Apollo and Dionysus
Apollo and Dionysus

The Apollonian and Dionysian: growing up in the Algarve and living in Lisbon

Growing up in the Algarve, I was lucky enough to be surrounded by rugged cliffs, stunning beaches, small woodlands, boundless fields and a big garden to play in.

Every day after school, I’d drop my backpack in the garden and spend what felt like hours playing outside until I was finally called in for dinner.

I had a vast green lawn to run around on, plenty of trees to climb, a pond to fish in and, at some point, I even buried a few coins and drew a map to one day find them again in the future. It was like being an intrepid explorer and each day was a new expedition. Ultimately, my surroundings and childhood filled me with a sense of wonder, which cultivated my passion for exploring the world.

Today, although my profession takes me all around the globe, I live in the largest city in Portugal, the bustling metropolis that blends old-world charm with a vibrant and flourishing capital.

The large contrast between the two got me thinking about the benefits of growing up in a rural area compared to living in larger cities.

The Algarve versus Lisbon
The Algarve versus Lisbon

There are many myths and stories from different cultures that explore the differences between growing up in the countryside as opposed to the city. In the 19th century, Friedrich Nietzsche wrote about the concepts of the Apollonian and Dionysian, two distinct yet complementary forces in our lives.

The ancient Greeks had a unique understanding of the world, one that was embodied in their myths, religion, and culture. The Apollonian, associated with the Greek god Apollo, represents the rational, conscious, and objective side of human nature. It is characterised by order, clarity, logic, purity and beauty. When I think of the Algarve, my mind wanders to open spaces, natural beauty, and a slower paced lifestyle which all aligns with the Apollonian values.

During my childhood in the Algarve, I got to engage in lots of sports and outdoor activities, cultivate a strong connection to nature, rely on a close-knit and supportive community, and make the most of living in a safe environment, which allowed me to explore and play without the dangers and distractions of a larger city.

Photo of Nietzsche by Gustav-Adolf Schultze, 1882
Photo of Nietzsche by Gustav-Adolf Schultze, 1882

Aristotle believed that everything in nature had a purpose and a specific role to play, and that studying the natural world could provide insights into the workings of the universe. Nature has a crucial role in the development of the human spirit and mind, and studies have even found that children who are exposed to green spaces have better cognitive function. Nature can help reduce stress, promote physical activity, and improve mental health, all of which can have a positive impact on a better working memory and an elevated attention capacity.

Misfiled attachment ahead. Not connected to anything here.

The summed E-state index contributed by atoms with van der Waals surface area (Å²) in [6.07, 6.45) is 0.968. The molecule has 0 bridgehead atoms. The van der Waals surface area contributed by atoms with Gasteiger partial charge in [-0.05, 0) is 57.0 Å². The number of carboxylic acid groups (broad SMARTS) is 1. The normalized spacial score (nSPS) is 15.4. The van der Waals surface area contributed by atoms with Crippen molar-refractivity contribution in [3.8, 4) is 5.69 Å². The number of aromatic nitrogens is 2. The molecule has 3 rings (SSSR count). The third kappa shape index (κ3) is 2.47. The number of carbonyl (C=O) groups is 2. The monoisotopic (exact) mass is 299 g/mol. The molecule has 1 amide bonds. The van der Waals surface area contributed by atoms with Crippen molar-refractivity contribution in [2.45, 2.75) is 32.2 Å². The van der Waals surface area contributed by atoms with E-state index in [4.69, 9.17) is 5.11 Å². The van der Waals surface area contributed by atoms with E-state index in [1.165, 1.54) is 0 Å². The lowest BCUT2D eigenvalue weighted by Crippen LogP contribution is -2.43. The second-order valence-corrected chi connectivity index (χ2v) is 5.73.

On the opposite end, the Dionysian, associated with the Greek god Dionysus, represents the irrational, unconscious, and emotional side of human nature. It is characterised by chaos, ecstasy, passion, emotion and instincts. The energy, excitement, and diversity of Lisbon aligns with the Dionysian values of chaos and creativity.

Moving to Lisbon to study when I was 18 years old was a defining moment in my life, as it allowed me to explore a new city and experience different cultures.

From visiting historic neighbourhoods like Alfama and the Baixa, to exploring the city’s many museums and art galleries, I have been fortunate enough to experience the city’s rich cultural heritage first-hand, which further cultivated my passion for exploring and adventuring around the world.

Whilst Aristotle was a big fan of Nature, he also believed the city to be the pinnacle of human development, where citizens could fully participate and engage in discourse, and maximise their potential. Although exposure to noise and pollution can have negative effects on the brain, the fast-paced and constantly changing environment of the city can also lead to better executive function, which involves skills such as planning, decision-making, and self-control.

Nietzsche believed that both the Apollonian and Dionysian aspects of human nature are necessary for a full and rich human experience, as he believed them to be complementary, rather than opposing.

Growing up in the countryside and now living in Lisbon has provided me with a unique and well-rounded perspective on life. The Algarve allowed me to develop a strong connection to nature and a sense of community, while the energy and excitement of life in Lisbon has broadened my horizons and provided me with new opportunities for both personal and professional growth.

Looking to the future, I am excited about continuing to enjoy the benefits of both worlds. I look forward to returning to the countryside to spend time with family and friends and, at the same time, I am eager to continue exploring the city and taking advantage of its many cultural offerings and diverse opportunities.

By Jay Costa Owen

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Jay works for a private charter airline, and is also a UX designer and aspiring author who enjoys learning about history and other cultures